The author begins this history with audacious claims about the irrelevance p.10 of human biology to the process of ascribing meaning to color , insisting instead that color is a social phenomenon The author does a fine job illustrating the second claim throughout the book, showing how attitudes towards colors change over time with changes in religious belief and social practices But the first, audacious claim has to be false There is ample evidence that the structure of color perception is dependent on the fact that humans are trichromats, and that facts about color opposition red is opposed to green, blue to yellow are due to the role of opponent processes in the human visual system And biological facts, like genetic color deficiencies, surely affect the meaning of colors for those with the deficiencies There are other weird gaps in the book s scholarship as well There are brief discussions of opinion polls that try to determine what our favorite color is, but there is no discussion of Komar and Melamed s famous Most Wanted survey of world aesthetic tastes, which concluded that blue was the favorite color of majorities in most countries The book offers evidence that black, white and red were the primary color categories of the ancient world, with blue not figuring in treatises on color, even when describing the colors of the rainbow That interestingly confirms the famous claims by anthropologists Berlin Kay and Kay McDaniel that there is a specific pattern to the development of color vocabulary whereby blue is always a later basic color term than black , white and red But there is no mention of Kay Berlin s work in relation to the interesting historical fact about ancient color terms There is also a near total focus on European, and in the post medieval period, French, attitudes and practices with regard to color the author is French During an extended discussion of the significance of different colors during the French Revolution, and in particular the tricolor, the author says It is easy to imagine that if the British flag had not been red, white, and blue, that of the American Revolution would not have been either, and therefore neither the French Revolution, nor the Empire or Republic that followed, would have used these colors To understand the American and French flags, then, WE MUST GO BACK TO THE ORIGINS OF THE BRITISH FLAG, which was already red, white, and blue in the early seventeenth century p.148 But then the author only spends TWO sentences explaining the origins of the British flag, before returning to an extended discussion of the color of cockades in the French Revolution I thought the British flag was important, because the author just told me it was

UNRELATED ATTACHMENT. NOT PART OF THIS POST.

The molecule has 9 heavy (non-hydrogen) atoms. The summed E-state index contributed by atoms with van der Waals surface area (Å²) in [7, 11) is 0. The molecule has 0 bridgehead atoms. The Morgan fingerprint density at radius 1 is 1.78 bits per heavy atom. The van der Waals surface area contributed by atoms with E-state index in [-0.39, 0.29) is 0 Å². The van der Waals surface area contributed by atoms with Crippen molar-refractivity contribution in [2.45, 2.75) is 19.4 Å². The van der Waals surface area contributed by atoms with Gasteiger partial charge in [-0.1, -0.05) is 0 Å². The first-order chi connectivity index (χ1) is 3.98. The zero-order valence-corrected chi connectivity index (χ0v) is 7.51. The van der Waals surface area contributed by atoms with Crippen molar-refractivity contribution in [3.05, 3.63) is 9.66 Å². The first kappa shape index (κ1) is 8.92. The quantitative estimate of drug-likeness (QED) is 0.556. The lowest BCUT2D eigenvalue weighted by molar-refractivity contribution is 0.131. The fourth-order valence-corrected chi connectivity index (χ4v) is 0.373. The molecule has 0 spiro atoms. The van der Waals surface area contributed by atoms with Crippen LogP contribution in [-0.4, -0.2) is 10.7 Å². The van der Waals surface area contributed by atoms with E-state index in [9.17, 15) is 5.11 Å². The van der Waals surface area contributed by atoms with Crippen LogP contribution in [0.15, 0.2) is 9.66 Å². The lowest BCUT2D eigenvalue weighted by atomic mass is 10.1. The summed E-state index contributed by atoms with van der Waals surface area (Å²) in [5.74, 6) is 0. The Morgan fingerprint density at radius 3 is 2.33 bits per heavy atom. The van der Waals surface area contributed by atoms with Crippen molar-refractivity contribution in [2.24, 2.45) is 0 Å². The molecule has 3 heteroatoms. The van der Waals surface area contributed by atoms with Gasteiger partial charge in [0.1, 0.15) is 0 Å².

10. says:

    While this book is full of pictures, it is very imformative It discusses the history of color pigment, use and maeaning, and not only of the color blue For example red was made from madder, a rusty red, and was the most common with yellow and black till the middle ages Purple came from sea urchins and blue from lapis rocks.Very interesting, and since its translated from the original French, I d like to know just how Euro centric it is.